Most hacks we see are from third party components or the Joomla core, we have even seen hacks manage to get into the latest versions of Joomla as well. This is because the hack can typically look like a normal request, using bad filtering to push a file onto the server. Once a file is on the server everything is fair game, it can be on ANY site in an entire shared server and still affect yours, so if one person on a shared server does not keep up to date, it can affect you.

This may be a little extreme, but based on personal experience its best to be prepared for the worst, then overconfident that your policy will prevent it all.

So the best way to secure a new Joomla install is to backup often and enable malware scans, if the malware scanner can email you as soon as it finds something, then you can roll back to the latest backup within a very short timeframe.

  • "bring your standards down"??? Should that maybe have been "improve your standards?
    – chesedo
    Apr 24, 2014 at 6:52
  • Figured this would get a down vote, I just don't want anyone thinking that if they follow guidelines they are safe. Meant bring your standards down as in don't expect not to get hacked, but instead be prepared for it happening. Most people I know might backup once a week or once a month because they feel getting hacked is rare, but its not. Apr 24, 2014 at 16:16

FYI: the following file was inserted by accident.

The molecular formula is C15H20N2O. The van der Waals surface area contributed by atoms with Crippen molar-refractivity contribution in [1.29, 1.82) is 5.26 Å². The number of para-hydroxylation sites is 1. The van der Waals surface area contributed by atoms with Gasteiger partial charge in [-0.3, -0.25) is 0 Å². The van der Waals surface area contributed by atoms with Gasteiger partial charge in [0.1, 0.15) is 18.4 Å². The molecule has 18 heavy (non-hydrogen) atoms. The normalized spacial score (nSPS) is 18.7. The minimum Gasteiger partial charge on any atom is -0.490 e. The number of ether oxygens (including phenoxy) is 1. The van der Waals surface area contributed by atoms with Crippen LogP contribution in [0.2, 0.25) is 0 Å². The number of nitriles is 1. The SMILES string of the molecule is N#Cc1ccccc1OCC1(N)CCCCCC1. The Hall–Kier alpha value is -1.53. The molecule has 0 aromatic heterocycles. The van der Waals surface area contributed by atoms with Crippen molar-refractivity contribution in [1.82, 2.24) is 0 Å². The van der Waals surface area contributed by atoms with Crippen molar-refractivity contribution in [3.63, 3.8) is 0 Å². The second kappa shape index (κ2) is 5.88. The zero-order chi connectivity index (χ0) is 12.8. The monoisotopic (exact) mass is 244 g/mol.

• Then you should probable have used "bring your expectations down" (of not being hacked) :)
    – chesedo
    Apr 24, 2014 at 17:57
  • Good note, edited that, thank you. Not trying to say anything bad about Joomla, I love it, its just fighting with hacks is never going to go away, so its best to be prepared :). Apr 25, 2014 at 19:15
  • Quite correct - sometimes the best way to help is to be straight :).
    – chesedo
    Apr 25, 2014 at 20:14
  1. Change username and keep administrator password strong, use two-factor authentication (inbuilt for 3.3+, for others http://www.readybytes.net/labs/two-factor-authentication.html)

  2. Install kSecure (http://extensions.joomla.org/extensions/access-a-security/site-security/login-protection/12271)

  3. Safeguard your website from various attacks by using this htaccess http://docs.joomla.org/Htaccess_examples_(security)


Borrowing this list from a whitepaper "Pen-testing a Joomla site" found on blog. I think this list is a thorough guideline for the basics of Joomla security.

  1. Always keep you Joomla up to date. Install the latest upgrade as soon as the upgrade is released.
  2. Whatever extensions are being used, they must be properly patched with latest upgrade releases. Any old extension may give attacker a way to compromise the site.
  3. Do not use extensions which have not being used by, or which have not been tested properly.
  4. All user inputs must be properly validated. These inputs can be inputs in forms, URI, image uploads, etc. Suppose if a BROWSE button enables the user to upload the image, it must only enable him to upload an image and not a PHP shell which may later work like a backdoor on the server.